These steps will lead the firm to the end of a path, where it can easily decide about what type of strategies it should use. A firm in its current climate can demonstrate the proper strategy and strategy process. There can be two types of strategies. These are:
Proactive: In this strategy, the firm will dictate its environmental changes rather efficiently. The firm will also initiate such a change in its internal or external environment, which will be beneficial for it.
Reactive: This is a strategy where the firm will take necessary actions to cope up with some changes in its environment. Here the firm is being dictated by the environment for only taking defensive actions (Thompson and Strickland, 2003, p-28).
Hitt, Ireland & Hoskisson (2001) argued that strategic management is the strategic orientation of the traditional management functions. Traditional management functions like planning, organizing, leading, and controlling are different from the strategic perspective. These functions are quite different in all three levels of management, the top, the middle, and the bottom. Strategic consideration is not only ensuring the effectiveness of the function but also ensuring the effectiveness side by side. All the technical, human, or financial resources have different meanings and implications in strategic management. The dimension of SM is creating the differences. The dimensions are:
- These strategic decisions require the involvement of top-level management. As the strategic decisions are related to almost all of the firm’s operations, only top-level management will be able to take decisions in all of these since only the top-level management has the right power to authorize it.
- A large number of the firm’s resources are needed to implement the strategic issues. Thus if the strategic decisions are wrong, the firm will have to lose a high amount of resources. These strategic decisions require larger involvement of human, financial, and technical resources, so discredit of any of the decisions may lead to the misuse of these valuable resources.
- The firm’s long-term prosperity is affected heavily by strategic issues. These issues are related to the strategic decisions and are for a long-term purpose, a minimum of five years. Therefore, if the strategic decision fails, the firm will get the immediate result, which will continue in long run.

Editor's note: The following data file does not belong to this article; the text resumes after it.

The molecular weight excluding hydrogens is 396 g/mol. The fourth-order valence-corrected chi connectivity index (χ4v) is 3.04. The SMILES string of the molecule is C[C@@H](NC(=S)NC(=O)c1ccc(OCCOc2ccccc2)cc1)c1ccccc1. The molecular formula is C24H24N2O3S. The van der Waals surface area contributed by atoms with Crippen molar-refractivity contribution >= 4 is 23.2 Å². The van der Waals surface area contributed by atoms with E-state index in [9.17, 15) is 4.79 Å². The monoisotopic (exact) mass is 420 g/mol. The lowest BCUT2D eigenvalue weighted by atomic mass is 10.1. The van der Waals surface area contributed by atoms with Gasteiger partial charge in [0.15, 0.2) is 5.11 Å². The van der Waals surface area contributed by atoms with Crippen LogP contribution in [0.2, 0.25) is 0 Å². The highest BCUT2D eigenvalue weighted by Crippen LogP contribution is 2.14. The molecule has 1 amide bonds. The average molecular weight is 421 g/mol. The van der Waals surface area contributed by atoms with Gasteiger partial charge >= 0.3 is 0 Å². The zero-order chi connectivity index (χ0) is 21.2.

- The most alarming dimension of strategic issues is the future orientation of these decisions. Nothing can be said about what is going to happen in the future. The environment-related with the firm may not behave in the same manner as now it is behaving.
- The strategic issues have multifunctional or multi-business consequences. In many areas of the firm, strategic decisions have complex implications. The organization, which has different businesses in different product lines, can use the strategic decision properly.
- The strategic decision is taken by a firm to consider its external environment. Maximum business organizations enjoy an open system and so these organizations affect and will be affected by the external factors which are out of the control of these firms. For this reason, the strategic managers must look beyond its operation and will try to cope up with the competitors, customers, suppliers, creditors, government and labor strategically.
There are many benefits of Strategic management. Through this, all the managers at almost every level interact between each other while planning and implementing. So, the behavioral changes according to the participative style of management are also enjoyed in this part. The benefits earned by SM are:
- The power of a firm to prevent problems is increased by strategic formulation.
- The best possible alternatives are easily attainable as group-based strategic decision-making occurs.
- The productivity-reward relationship to the employees became transparent as they are participating directly.
- It helps to reduce the gap and overlaps in activities among individuals and groups.